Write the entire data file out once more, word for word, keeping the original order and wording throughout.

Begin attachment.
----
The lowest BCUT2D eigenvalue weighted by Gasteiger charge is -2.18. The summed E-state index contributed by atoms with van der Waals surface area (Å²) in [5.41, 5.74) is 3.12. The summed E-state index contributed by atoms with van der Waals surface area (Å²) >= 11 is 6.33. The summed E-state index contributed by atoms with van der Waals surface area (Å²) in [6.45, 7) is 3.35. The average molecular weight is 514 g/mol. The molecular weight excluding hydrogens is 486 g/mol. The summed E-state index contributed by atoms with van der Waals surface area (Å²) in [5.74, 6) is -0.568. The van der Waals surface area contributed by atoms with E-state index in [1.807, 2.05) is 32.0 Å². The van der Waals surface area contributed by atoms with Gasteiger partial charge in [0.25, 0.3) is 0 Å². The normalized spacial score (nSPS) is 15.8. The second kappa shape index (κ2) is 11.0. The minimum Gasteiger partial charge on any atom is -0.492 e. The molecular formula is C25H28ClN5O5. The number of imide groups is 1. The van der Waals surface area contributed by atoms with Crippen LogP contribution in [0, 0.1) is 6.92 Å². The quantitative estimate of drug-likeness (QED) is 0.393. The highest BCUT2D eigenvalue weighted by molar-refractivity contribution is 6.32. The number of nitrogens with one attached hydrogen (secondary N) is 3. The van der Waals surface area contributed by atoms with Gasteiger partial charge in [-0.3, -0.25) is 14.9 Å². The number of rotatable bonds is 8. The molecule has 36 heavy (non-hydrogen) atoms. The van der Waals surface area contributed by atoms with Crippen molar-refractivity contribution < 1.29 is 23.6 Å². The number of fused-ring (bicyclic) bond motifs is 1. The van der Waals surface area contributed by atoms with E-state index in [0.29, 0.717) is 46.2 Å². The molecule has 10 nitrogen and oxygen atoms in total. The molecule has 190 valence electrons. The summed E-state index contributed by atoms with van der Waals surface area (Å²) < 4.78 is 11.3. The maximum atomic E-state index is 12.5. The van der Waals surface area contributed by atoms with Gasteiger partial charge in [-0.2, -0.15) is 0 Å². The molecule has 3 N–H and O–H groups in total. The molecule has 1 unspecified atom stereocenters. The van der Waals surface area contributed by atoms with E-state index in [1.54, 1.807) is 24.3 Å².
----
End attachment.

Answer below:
The lowest BCUT2D eigenvalue weighted by Gasteiger charge is -2.18. The summed E-state index contributed by atoms with van der Waals surface area (Å²) in [5.41, 5.74) is 3.12. The summed E-state index contributed by atoms with van der Waals surface area (Å²) >= 11 is 6.33. The summed E-state index contributed by atoms with van der Waals surface area (Å²) in [6.45, 7) is 3.35. The average molecular weight is 514 g/mol. The molecular weight excluding hydrogens is 486 g/mol. The summed E-state index contributed by atoms with van der Waals surface area (Å²) in [5.74, 6) is -0.568. The van der Waals surface area contributed by atoms with E-state index in [1.807, 2.05) is 32.0 Å². The van der Waals surface area contributed by atoms with Gasteiger partial charge in [0.25, 0.3) is 0 Å². The normalized spacial score (nSPS) is 15.8. The second kappa shape index (κ2) is 11.0. The minimum Gasteiger partial charge on any atom is -0.492 e. The molecular formula is C25H28ClN5O5. The number of imide groups is 1. The van der Waals surface area contributed by atoms with Crippen LogP contribution in [0, 0.1) is 6.92 Å². The quantitative estimate of drug-likeness (QED) is 0.393. The highest BCUT2D eigenvalue weighted by molar-refractivity contribution is 6.32. The number of nitrogens with one attached hydrogen (secondary N) is 3. The van der Waals surface area contributed by atoms with Gasteiger partial charge in [-0.3, -0.25) is 14.9 Å². The number of rotatable bonds is 8. The molecule has 36 heavy (non-hydrogen) atoms. The van der Waals surface area contributed by atoms with Crippen molar-refractivity contribution < 1.29 is 23.6 Å². The number of fused-ring (bicyclic) bond motifs is 1. The van der Waals surface area contributed by atoms with E-state index in [0.29, 0.717) is 46.2 Å². The molecule has 10 nitrogen and oxygen atoms in total. The molecule has 190 valence electrons. The summed E-state index contributed by atoms with van der Waals surface area (Å²) < 4.78 is 11.3. The maximum atomic E-state index is 12.5. The van der Waals surface area contributed by atoms with Gasteiger partial charge in [-0.2, -0.15) is 0 Å². The molecule has 3 N–H and O–H groups in total. The molecule has 1 unspecified atom stereocenters. The van der Waals surface area contributed by atoms with E-state index in [1.54, 1.807) is 24.3 Å².